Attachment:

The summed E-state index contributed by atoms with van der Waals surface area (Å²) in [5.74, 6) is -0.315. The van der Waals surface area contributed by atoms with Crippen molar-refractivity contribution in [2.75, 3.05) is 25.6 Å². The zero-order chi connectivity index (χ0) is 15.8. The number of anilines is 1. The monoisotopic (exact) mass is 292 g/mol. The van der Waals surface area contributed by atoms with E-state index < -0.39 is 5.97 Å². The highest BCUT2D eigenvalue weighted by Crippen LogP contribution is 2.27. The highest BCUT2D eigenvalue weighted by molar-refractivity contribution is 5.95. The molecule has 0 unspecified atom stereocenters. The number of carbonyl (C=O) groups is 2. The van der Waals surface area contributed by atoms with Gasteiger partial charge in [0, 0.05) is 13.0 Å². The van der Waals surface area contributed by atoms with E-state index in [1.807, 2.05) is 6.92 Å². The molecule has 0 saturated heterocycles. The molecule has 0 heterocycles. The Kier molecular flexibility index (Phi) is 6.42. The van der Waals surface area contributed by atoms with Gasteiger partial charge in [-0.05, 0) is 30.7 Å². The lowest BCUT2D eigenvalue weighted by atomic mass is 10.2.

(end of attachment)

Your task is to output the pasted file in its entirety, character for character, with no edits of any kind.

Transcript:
The summed E-state index contributed by atoms with van der Waals surface area (Å²) in [5.74, 6) is -0.315. The van der Waals surface area contributed by atoms with Crippen molar-refractivity contribution in [2.75, 3.05) is 25.6 Å². The zero-order chi connectivity index (χ0) is 15.8. The number of anilines is 1. The monoisotopic (exact) mass is 292 g/mol. The van der Waals surface area contributed by atoms with E-state index < -0.39 is 5.97 Å². The highest BCUT2D eigenvalue weighted by Crippen LogP contribution is 2.27. The highest BCUT2D eigenvalue weighted by molar-refractivity contribution is 5.95. The molecule has 0 unspecified atom stereocenters. The number of carbonyl (C=O) groups is 2. The van der Waals surface area contributed by atoms with Gasteiger partial charge in [0, 0.05) is 13.0 Å². The van der Waals surface area contributed by atoms with E-state index in [1.807, 2.05) is 6.92 Å². The molecule has 0 saturated heterocycles. The molecule has 0 heterocycles. The Kier molecular flexibility index (Phi) is 6.42. The van der Waals surface area contributed by atoms with Gasteiger partial charge in [-0.05, 0) is 30.7 Å². The lowest BCUT2D eigenvalue weighted by atomic mass is 10.2.